HDTT transferred the recording in 2014 from a DG 4-track tape originally recorded in June 1961 at Jesus-Christus-Kirche, Berlin-Dahlem, Germany. I mentioned at the outset that the orchestral sound is a tad bright, forward, and thin at the bottom end. So it is, yet it is also quite firm and clean, with a nice sense of dimensionality; and for its somewhat hard high-end brightness there is a compensating midrange warmth that sounds quite pleasant. But the real story is the cello sound, which is ravishing. The instrument is well out front, yet that's perhaps appropriate, and the richness of its tone is difficult to deny. It's one of the best cello sounds you'll hear on record.

For further information on HDTT discs and downloads, you can check out their Web site at http://www.highdeftapetransfers.com/storefront.php.


To listen to a brief excerpt from this album, click here:

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John J. Puccio

John J. Puccio

About the Author

Understand, I'm just an everyday guy reacting to something I love. And I've been doing it for a very long time, my appreciation for classical music starting with the musical excerpts on The Big John and Sparkie radio show in the early Fifties and the purchase of my first recording, The 101 Strings Play the Classics, around 1956. In the late Sixties I began teaching high school English and Film Studies as well as becoming interested in hi-fi, my audio ambitions graduating me from a pair of AR-3 speakers to the Fulton J's recommended by The Stereophile's J. Gordon Holt. In the early Seventies, I began writing for a number of audio magazines, including Audio Excellence, Audio Forum, The Boston Audio Society Speaker, The American Record Guide, and from 1976 until 2008, The $ensible Sound, for which I served as Classical Music Editor.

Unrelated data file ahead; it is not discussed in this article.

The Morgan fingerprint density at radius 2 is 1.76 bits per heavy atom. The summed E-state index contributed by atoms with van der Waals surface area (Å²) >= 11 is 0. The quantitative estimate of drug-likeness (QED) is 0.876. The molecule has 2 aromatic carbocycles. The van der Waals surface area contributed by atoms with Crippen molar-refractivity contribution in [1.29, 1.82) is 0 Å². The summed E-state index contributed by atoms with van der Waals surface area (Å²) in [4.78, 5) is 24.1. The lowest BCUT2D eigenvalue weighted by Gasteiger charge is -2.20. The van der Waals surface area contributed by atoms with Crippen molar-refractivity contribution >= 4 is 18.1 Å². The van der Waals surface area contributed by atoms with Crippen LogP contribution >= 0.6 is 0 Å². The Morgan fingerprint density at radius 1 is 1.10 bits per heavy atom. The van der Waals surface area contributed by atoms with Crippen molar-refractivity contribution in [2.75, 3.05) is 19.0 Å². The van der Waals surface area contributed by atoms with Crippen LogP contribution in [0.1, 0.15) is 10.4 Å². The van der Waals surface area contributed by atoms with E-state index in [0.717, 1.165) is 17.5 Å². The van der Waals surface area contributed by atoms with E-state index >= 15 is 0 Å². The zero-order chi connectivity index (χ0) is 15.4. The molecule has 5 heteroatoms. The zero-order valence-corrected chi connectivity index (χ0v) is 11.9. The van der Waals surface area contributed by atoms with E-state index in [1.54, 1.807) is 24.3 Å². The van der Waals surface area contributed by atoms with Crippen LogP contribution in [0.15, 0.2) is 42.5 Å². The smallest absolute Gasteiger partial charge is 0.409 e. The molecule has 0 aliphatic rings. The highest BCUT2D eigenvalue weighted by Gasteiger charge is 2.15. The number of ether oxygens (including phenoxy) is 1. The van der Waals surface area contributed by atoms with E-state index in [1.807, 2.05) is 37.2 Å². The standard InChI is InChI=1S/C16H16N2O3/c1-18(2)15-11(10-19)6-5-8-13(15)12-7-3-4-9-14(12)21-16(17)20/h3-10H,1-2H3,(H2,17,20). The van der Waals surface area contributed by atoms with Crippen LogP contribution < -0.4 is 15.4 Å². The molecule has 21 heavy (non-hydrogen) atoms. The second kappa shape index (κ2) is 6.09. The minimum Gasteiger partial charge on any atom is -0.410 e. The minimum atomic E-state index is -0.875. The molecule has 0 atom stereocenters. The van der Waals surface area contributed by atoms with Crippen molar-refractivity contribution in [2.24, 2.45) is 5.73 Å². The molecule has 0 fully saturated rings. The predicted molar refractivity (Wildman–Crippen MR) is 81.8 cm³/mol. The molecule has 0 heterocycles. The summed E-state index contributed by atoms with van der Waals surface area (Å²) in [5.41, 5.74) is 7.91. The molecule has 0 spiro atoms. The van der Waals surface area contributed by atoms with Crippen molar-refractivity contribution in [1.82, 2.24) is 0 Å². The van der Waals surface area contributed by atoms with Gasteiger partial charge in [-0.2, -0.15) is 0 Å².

Today, I'm retired from teaching and use a pair of bi-amped VMPS RM40s loudspeakers for my listening. In addition to writing the Classical Candor blog, I served as the Movie Review Editor for the Web site Movie Metropolis (formerly DVDTown) from 1997-2013. Music and movies. Life couldn't be better.

Mission Statement

It is the goal of Classical Candor to promote the enjoyment of classical music. Other forms of music come and go--minuets, waltzes, ragtime, blues, jazz, bebop, country-western, rock-'n'-roll, heavy metal, rap, and the rest--but classical music has been around for hundreds of years and will continue to be around for hundreds more. It's no accident that every major city in the world has one or more symphony orchestras.

When I was young, I heard it said that only intellectuals could appreciate classical music, that it required dedicated concentration to appreciate. Nonsense. I'm no intellectual, and I've always loved classical music. Anyone who's ever seen and enjoyed Disney's Fantasia or a Looney Tunes cartoon playing Rossini's William Tell Overture or Liszt's Hungarian Rhapsody No. 2 can attest to the power and joy of classical music, and that's just about everybody.

So, if Classical Candor can expand one's awareness of classical music and bring more joy to one's life, more power to it. It's done its job.

Contact Information

Readers with polite, courteous, helpful letters may send them to pucciojj@gmail.com.

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"Their Master's Voice" by Michael Sowa

"Their Master's Voice" by Michael Sowa